Masking a car is one of the easier steps when performing paint and body work, right? Not so fast. As simple as masking off a car may seem, there is definitely and right way and a wrong way to do it. Properly masking a car is an often overlooked step that’s essential to achieving show-quality results. Fortunately, following a few simple tips and tricks can go a long way into achieving show-quality results.
First and foremost, make sure to thoroughly clean the vehicle. The typical body shop is a dusty environment, so start by blowing all the dust out of the door jambs, wheelwells, engine compartment, and various nooks and crannies. Next, the vehicle surface needs to be washed, dried, and blown out again to make sure that it is free of debris. Don’t forget to use a different sponge or rag when washing extremely grimy areas to prevent contaminating the outer panels that will be painted.
When it comes time to actually lay down the masking tape, back masking is a simple technique used by the pros that ensures optimal results. This involves applying tape to the back edge of the pinch welds, door and fender edges, and along the bottom of rocker panels. Back masking allows the paint to taper instead of forming a hard line along the edge of the tape. Likewise, in areas of the car that collect dirt and grime—like the rockers and wheel lips—it can be difficult to get the tape to stick to the surface. To combat this, first try to clean the back edges of rockers and wheel lips with a Scotch-Brite pad to loosen built up dirt and road debris. If that’s not enough, try applying a small amount of a cheap clear coat on a rag on the problem areas The clear coat will give the tape a sticky surface to adhere to. After allowing the clear to sit for a couple of minutes, the tape should now stick.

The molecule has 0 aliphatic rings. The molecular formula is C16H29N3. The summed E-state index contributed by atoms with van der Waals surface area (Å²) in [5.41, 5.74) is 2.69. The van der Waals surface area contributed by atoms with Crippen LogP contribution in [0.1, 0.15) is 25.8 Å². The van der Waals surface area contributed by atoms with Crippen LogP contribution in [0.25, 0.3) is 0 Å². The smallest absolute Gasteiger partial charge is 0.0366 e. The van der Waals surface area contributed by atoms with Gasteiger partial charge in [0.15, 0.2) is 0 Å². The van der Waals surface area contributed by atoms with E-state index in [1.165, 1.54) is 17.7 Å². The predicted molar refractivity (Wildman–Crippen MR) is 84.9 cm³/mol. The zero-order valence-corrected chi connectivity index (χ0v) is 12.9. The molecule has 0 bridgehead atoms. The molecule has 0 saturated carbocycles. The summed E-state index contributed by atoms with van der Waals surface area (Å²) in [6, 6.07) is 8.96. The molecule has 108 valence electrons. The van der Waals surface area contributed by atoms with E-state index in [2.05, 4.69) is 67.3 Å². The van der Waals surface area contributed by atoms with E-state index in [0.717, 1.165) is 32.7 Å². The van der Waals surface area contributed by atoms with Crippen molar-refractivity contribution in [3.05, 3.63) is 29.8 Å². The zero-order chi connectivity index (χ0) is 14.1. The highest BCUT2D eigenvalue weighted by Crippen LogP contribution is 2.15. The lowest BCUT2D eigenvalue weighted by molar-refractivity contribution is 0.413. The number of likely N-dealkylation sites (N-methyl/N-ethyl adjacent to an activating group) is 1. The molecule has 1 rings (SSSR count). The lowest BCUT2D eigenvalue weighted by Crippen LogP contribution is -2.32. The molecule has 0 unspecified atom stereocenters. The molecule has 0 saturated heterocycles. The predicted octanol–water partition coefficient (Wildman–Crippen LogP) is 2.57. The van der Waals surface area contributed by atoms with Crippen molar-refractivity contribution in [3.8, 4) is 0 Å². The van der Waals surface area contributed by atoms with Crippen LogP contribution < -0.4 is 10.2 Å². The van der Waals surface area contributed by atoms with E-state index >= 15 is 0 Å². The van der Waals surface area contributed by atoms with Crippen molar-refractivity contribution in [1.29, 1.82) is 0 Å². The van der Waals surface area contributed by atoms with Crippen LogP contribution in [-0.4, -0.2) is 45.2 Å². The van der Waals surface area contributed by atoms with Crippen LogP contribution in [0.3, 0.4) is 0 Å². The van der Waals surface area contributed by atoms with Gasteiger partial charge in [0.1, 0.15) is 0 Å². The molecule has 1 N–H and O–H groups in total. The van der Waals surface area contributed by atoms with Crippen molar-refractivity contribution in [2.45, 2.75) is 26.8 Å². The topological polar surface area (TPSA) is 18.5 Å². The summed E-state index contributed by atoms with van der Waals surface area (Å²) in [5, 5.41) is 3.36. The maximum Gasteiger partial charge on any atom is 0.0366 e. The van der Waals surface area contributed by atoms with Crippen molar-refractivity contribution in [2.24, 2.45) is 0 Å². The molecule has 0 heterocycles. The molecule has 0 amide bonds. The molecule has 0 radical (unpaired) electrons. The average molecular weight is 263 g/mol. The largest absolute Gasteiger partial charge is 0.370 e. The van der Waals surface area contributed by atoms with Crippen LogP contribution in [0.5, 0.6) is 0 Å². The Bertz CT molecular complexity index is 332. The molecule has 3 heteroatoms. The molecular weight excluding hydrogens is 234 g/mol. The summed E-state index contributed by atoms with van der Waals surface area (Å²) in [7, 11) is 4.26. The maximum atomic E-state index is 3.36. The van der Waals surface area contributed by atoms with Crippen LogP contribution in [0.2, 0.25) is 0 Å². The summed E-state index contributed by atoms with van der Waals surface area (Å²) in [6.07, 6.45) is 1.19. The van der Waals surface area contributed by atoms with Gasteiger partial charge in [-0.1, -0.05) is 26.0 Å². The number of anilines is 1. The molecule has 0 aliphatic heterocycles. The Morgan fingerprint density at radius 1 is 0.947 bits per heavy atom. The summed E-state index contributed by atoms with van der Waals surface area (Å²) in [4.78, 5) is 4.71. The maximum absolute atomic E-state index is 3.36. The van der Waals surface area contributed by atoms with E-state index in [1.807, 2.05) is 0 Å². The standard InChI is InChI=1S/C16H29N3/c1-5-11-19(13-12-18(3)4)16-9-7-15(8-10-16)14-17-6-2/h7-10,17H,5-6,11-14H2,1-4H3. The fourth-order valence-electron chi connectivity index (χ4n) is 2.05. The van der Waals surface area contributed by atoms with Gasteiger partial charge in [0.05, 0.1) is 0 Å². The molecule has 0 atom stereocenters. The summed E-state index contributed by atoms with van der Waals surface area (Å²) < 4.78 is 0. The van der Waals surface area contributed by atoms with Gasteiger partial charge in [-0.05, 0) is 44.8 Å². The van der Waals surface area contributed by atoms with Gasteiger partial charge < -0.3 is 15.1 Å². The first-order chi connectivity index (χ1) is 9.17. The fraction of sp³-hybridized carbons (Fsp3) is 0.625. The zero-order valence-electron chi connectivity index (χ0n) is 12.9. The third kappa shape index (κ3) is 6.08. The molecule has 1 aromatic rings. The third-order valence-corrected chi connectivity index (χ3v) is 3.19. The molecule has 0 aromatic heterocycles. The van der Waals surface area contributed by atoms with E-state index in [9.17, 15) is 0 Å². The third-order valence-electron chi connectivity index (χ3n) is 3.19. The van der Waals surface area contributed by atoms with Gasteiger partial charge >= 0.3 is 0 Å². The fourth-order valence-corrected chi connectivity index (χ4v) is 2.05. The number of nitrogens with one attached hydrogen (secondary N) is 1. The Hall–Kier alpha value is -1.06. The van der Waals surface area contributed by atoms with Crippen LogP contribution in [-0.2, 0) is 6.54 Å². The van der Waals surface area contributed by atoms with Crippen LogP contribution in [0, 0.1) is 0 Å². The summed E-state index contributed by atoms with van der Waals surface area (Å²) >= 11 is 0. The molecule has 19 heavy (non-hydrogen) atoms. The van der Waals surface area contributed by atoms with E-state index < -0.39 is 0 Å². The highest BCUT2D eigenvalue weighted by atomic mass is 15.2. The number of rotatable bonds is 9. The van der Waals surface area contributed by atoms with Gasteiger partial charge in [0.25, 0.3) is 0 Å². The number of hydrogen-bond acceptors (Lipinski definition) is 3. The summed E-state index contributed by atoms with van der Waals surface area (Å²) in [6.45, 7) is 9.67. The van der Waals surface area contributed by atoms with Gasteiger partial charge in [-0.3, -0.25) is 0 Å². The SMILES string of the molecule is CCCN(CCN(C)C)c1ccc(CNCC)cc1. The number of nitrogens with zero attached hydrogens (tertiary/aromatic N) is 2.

Moreover, taping off the jambs on a car that is still assembled presents its own unique challenges. Using 18-inch masking paper on a quality tape machine, mask off the jamsb of the doors, trunk and hood areas while making relief holes for strikers and latches. Next, use foam aperture tape along the non-moving side of the jamb. For example, tape the fender side of the hood jamb, and the quarter side of a door jamb. Once the masking paper has been applied, tape down and folds and creases that are present in the paper. This will prevent trapped overspray and dirt from blowing out while spraying the fresh paint.
For windshields, glass openings and all other large open areas first back mask the pinch welds where possible using 1.75-inch tape. Next use 0.75-inch tape to create a “jail cell” for the paper to sit on. This step saves the hassle of trying to keep the paper tight and wrinkle free. Then, lay a large piece of paper over the entire area, stick the paper to the tape that’s already been applied around the pinch welds. Using extremely light pressure, trim the paper along the taped edge while keeping the paper as close to the body as possible.
Last but not least, make sure all holes—such as emblem, handle and molding holes—are taped from behind. Before paint work begins, use light air pressure to blow the masked areas making sure that the tape and paper are properly secured. If the tape or paper comes loose, re-tape and try again until the vehicle is sealed up tight. When all said and done, only areas that should be exposed are those you wish to paint. Overspray will find a way to sneak into unmasked areas, so examine the making work one last time to make sure everything that should be covered up is indeed covered up.